Let this be a cautionary tale. Or moving advice. Your choice. Oh, and this move happened in the year 2000. Just in case you haven’t read the earlier ones. Because that date explains some of the stuff we do. But, maybe you want to read the chapters that came before. Scroll down for the links. Then, do come back for this one.
Between getting telephone service and putting things away, I was still looking for cat-tag forms and I was certain they were buried in one of the unopened boxes.
Before I could figure out a solution, the doorbell rang. The technician from ATT Cable was ready to install our complex, high-tech digital system.
It was so complex, actually, that it took three of them. One did all the work, while two stood around the truck drinking coffee. It was evident that they belonged to the same union as the Pacific Bell technicians.
After a couple of hours of crawling under the house and climbing poles, the tech who did all the work set a large, rectangular box on top of our TV set and walked out the door.
I looked at the box. Chips and computers are getting smaller, but from the size of that box, it sure didn’t seem like that technology had reached the cable industry.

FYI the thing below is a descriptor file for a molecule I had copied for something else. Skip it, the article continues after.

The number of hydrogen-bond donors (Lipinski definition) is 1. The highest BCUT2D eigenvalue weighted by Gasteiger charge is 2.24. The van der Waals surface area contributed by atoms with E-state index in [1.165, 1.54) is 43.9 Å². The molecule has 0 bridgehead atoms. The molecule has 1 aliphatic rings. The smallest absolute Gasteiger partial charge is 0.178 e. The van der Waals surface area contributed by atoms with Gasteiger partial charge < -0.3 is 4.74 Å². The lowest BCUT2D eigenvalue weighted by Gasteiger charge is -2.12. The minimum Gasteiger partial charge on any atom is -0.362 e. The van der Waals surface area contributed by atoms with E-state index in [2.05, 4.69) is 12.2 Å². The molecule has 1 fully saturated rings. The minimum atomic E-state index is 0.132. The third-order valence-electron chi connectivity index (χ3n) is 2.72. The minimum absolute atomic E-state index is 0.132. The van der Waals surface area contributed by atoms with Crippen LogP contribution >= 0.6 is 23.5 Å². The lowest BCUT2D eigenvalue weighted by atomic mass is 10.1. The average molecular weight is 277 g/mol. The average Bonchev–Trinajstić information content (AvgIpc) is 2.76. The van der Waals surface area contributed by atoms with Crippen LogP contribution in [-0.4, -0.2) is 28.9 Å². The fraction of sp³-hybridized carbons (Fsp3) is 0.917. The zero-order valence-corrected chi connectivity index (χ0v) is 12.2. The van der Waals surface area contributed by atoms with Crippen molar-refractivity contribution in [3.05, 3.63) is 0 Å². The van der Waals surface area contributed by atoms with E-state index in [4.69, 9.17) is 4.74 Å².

But how would we operate it?
“Bob,” I said. “Did he tell us how to WORK this thing?”
Looking stricken, he ran outside to hail the installer before he took off. The tech came back in.
“I don’t see any instructions that tell us how to get these hundreds of useless channels,” I pointed out. “Were you just going to install the box and leave us to figure it out?” He had no idea how dangerous that really was.
“We’re out of instruction booklets,” he said, “ and channel guides.”
I hoped that meant the service was free, since we wouldn’t know either how to use it or what channels were available.
But instead, he did a five minute tutorial on using the system. I took down every word in green ink on one of the hundreds of pads of paper that kept emerging from our boxes.
“Oh, and by the way, don’t set anything on top of that box,” he said.
Wow. What was THAT about?
He left. We decided to leave experimentation for later in the day.
Bob was in the mood for ribs, so he took off to get takeout from Armadillo Willy’s for lunch. When he got home, he spread it all out on the table, looked up and said: “We’ll eat this in memory of Sandy.”
Mom and Bob had been rib-eating partners at Willy’s every summer, when she’d come out to visit us during our first tour of duty in California. It was a ritual they both loved. Mom had passed away just 10 weeks before. I realized that now that I was back, there would be many times in the future that I’d be reminded of Mom’s numerous visits.
I suppose it’s all part of the grieving process. And I was over-tired. But, as glad as I was to be back where I belonged, in California, the ribs were bittersweet that day.
Looking for the earlier chapters?
Preface: Moving on by moving
Chapter 1: Packing–how hard could it be?
Chapter 2: The adaptability of cats
Chapter 3: Exiled to Pacific Hell
Chapter 4: Hansel & Gretel’s cottage
Chapter 5: Creative solutions
Chapter 6: Remember party lines?
Chapter 7: Purgatory